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For example, the designation 4-in QF Mark XVI* meant a cartridge gun firing a 4 inch (10.2 cm) projectile, with the design being the sixteenth gun in the 4-inch QF series and having had one minor modification to the original design.Official documents generally follow the nomenclature sequence described above.However, gun breeches were usually engraved in slightly different fashion, with the BL or QF designation being first and then the bore size and mark number following along with a Wire or Steel designation denoting the construction method (see Wire-Wound and Built-up below).In addition, official documents for gun calibers that never had QF versions almost invariably omit the BL designation.For clarity, I show all such designations as 4.5" (11.4 cm).
Weapons designed post-war were designated with an N (apparently for "Navy") such as the 6-in QF N5 guns used on the Tiger class cruisers in Mark 26 twin mountings.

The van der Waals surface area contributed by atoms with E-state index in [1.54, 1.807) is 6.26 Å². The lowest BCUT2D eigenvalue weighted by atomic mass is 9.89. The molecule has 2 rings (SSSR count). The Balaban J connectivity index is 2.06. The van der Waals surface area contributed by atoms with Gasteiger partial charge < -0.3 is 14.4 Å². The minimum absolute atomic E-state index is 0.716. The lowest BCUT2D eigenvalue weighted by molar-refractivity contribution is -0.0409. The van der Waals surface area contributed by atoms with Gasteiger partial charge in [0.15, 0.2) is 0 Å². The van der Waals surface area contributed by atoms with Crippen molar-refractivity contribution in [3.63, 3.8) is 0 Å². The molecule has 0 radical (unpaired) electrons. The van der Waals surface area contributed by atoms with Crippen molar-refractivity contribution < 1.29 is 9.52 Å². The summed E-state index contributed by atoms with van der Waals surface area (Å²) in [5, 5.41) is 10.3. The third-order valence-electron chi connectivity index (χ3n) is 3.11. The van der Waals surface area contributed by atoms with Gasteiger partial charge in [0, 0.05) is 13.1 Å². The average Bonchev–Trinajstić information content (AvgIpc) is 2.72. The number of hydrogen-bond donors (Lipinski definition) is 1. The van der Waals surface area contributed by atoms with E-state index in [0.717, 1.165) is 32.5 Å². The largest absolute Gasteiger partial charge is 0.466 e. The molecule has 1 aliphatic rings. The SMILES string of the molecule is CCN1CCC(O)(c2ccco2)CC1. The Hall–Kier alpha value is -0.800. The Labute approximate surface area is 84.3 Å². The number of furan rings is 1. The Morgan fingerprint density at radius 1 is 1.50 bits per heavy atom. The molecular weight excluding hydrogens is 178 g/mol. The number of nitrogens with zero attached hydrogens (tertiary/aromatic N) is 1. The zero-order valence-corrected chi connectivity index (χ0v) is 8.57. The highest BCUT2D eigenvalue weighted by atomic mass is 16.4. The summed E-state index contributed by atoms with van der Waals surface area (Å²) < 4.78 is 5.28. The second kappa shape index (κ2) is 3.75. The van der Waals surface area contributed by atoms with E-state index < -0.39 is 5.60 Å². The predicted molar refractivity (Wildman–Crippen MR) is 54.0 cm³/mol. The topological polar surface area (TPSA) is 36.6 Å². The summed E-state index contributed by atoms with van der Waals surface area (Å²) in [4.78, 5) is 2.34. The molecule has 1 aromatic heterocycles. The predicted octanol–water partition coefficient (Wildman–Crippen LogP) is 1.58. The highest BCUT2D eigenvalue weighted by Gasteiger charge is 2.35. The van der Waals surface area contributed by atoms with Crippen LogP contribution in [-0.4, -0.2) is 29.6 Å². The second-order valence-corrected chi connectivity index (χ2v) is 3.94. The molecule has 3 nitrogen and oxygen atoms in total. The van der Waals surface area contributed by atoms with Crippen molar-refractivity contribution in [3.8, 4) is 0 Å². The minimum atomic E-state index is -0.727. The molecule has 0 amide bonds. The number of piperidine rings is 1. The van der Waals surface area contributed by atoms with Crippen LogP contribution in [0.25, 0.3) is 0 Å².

Also at this same time, Roman numerals were dropped in favor of Arabic numerals.
Some confusion was created under this new designation system as many older weapons were redesignated per the new system, even though the weapons and mountings themselves did not change.
However, by the early part of the twentieth century, the BL designation was given only to bag guns while the QF designation was used only for cartridge guns.
This separation into BL and QF categories was carried into the designation system, with BL and QF guns of the same caliber being enumerated into different numeric series.